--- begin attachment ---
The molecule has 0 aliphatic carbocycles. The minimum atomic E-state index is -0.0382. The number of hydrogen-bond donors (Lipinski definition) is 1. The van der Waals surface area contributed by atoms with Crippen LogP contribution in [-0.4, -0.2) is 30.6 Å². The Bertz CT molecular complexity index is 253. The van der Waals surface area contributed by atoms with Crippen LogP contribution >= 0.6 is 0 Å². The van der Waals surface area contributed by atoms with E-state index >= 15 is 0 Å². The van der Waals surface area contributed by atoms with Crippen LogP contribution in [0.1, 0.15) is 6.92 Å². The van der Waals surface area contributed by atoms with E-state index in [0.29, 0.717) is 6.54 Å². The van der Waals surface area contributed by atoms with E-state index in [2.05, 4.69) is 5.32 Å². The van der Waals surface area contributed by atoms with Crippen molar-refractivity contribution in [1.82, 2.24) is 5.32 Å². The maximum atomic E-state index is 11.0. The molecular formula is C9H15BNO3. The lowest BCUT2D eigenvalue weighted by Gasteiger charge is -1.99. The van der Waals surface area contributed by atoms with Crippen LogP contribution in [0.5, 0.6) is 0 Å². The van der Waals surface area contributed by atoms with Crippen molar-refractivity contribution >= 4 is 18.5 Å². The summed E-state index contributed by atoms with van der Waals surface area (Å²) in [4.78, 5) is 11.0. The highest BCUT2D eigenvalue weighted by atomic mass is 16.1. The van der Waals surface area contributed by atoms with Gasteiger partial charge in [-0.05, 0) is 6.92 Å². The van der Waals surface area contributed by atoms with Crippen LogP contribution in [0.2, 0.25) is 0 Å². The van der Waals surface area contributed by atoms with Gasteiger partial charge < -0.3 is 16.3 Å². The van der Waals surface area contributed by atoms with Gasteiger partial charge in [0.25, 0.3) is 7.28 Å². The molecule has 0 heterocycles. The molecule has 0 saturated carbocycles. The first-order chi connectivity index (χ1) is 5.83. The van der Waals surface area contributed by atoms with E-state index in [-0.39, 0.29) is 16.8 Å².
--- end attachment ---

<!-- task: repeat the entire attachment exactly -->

The molecule has 0 aliphatic carbocycles. The minimum atomic E-state index is -0.0382. The number of hydrogen-bond donors (Lipinski definition) is 1. The van der Waals surface area contributed by atoms with Crippen LogP contribution in [-0.4, -0.2) is 30.6 Å². The Bertz CT molecular complexity index is 253. The van der Waals surface area contributed by atoms with Crippen LogP contribution >= 0.6 is 0 Å². The van der Waals surface area contributed by atoms with E-state index >= 15 is 0 Å². The van der Waals surface area contributed by atoms with Crippen LogP contribution in [0.1, 0.15) is 6.92 Å². The van der Waals surface area contributed by atoms with E-state index in [0.29, 0.717) is 6.54 Å². The van der Waals surface area contributed by atoms with E-state index in [2.05, 4.69) is 5.32 Å². The van der Waals surface area contributed by atoms with Crippen molar-refractivity contribution in [1.82, 2.24) is 5.32 Å². The maximum atomic E-state index is 11.0. The molecular formula is C9H15BNO3. The lowest BCUT2D eigenvalue weighted by Gasteiger charge is -1.99. The van der Waals surface area contributed by atoms with Crippen LogP contribution in [0.5, 0.6) is 0 Å². The van der Waals surface area contributed by atoms with Crippen molar-refractivity contribution >= 4 is 18.5 Å². The summed E-state index contributed by atoms with van der Waals surface area (Å²) in [4.78, 5) is 11.0. The highest BCUT2D eigenvalue weighted by atomic mass is 16.1. The van der Waals surface area contributed by atoms with Gasteiger partial charge in [-0.05, 0) is 6.92 Å². The van der Waals surface area contributed by atoms with Crippen LogP contribution in [0.2, 0.25) is 0 Å². The van der Waals surface area contributed by atoms with Gasteiger partial charge < -0.3 is 16.3 Å². The van der Waals surface area contributed by atoms with Gasteiger partial charge in [0.25, 0.3) is 7.28 Å². The molecule has 0 heterocycles. The molecule has 0 saturated carbocycles. The first-order chi connectivity index (χ1) is 5.83. The van der Waals surface area contributed by atoms with E-state index in [-0.39, 0.29) is 16.8 Å².